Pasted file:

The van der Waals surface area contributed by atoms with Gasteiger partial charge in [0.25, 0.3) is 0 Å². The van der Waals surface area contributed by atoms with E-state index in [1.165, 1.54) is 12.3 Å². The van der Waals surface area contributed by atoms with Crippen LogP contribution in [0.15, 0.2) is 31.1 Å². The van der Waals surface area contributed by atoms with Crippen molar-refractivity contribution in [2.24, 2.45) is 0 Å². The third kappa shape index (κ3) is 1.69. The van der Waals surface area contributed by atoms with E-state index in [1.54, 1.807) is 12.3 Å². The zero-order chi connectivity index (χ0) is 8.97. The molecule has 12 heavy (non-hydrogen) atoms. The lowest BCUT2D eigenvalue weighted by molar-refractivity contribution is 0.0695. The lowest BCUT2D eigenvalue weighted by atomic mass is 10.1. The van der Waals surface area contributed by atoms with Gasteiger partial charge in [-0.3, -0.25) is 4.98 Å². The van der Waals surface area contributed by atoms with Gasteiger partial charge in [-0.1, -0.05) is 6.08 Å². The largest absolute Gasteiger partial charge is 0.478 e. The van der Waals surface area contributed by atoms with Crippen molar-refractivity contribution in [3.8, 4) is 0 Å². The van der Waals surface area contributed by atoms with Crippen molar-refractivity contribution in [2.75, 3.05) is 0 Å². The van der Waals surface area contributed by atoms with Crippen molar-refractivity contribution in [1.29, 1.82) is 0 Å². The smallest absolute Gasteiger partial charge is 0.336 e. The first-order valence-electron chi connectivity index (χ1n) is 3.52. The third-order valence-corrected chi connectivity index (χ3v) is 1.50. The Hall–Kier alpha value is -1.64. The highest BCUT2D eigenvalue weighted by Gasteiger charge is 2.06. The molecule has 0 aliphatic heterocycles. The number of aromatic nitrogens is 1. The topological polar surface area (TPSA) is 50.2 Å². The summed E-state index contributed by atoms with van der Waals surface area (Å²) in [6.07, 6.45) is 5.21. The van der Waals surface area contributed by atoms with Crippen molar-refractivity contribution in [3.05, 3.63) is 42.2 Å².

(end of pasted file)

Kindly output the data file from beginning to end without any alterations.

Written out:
The van der Waals surface area contributed by atoms with Gasteiger partial charge in [0.25, 0.3) is 0 Å². The van der Waals surface area contributed by atoms with E-state index in [1.165, 1.54) is 12.3 Å². The van der Waals surface area contributed by atoms with Crippen LogP contribution in [0.15, 0.2) is 31.1 Å². The van der Waals surface area contributed by atoms with Crippen molar-refractivity contribution in [2.24, 2.45) is 0 Å². The third kappa shape index (κ3) is 1.69. The van der Waals surface area contributed by atoms with E-state index in [1.54, 1.807) is 12.3 Å². The zero-order chi connectivity index (χ0) is 8.97. The molecule has 12 heavy (non-hydrogen) atoms. The lowest BCUT2D eigenvalue weighted by molar-refractivity contribution is 0.0695. The lowest BCUT2D eigenvalue weighted by atomic mass is 10.1. The van der Waals surface area contributed by atoms with Gasteiger partial charge in [-0.3, -0.25) is 4.98 Å². The van der Waals surface area contributed by atoms with Gasteiger partial charge in [-0.1, -0.05) is 6.08 Å². The largest absolute Gasteiger partial charge is 0.478 e. The van der Waals surface area contributed by atoms with Crippen molar-refractivity contribution in [3.8, 4) is 0 Å². The van der Waals surface area contributed by atoms with Crippen molar-refractivity contribution in [2.75, 3.05) is 0 Å². The van der Waals surface area contributed by atoms with Crippen molar-refractivity contribution in [1.29, 1.82) is 0 Å². The smallest absolute Gasteiger partial charge is 0.336 e. The first-order valence-electron chi connectivity index (χ1n) is 3.52. The third-order valence-corrected chi connectivity index (χ3v) is 1.50. The Hall–Kier alpha value is -1.64. The highest BCUT2D eigenvalue weighted by Gasteiger charge is 2.06. The molecule has 0 aliphatic heterocycles. The number of aromatic nitrogens is 1. The topological polar surface area (TPSA) is 50.2 Å². The summed E-state index contributed by atoms with van der Waals surface area (Å²) in [6.07, 6.45) is 5.21. The van der Waals surface area contributed by atoms with Crippen molar-refractivity contribution in [3.05, 3.63) is 42.2 Å².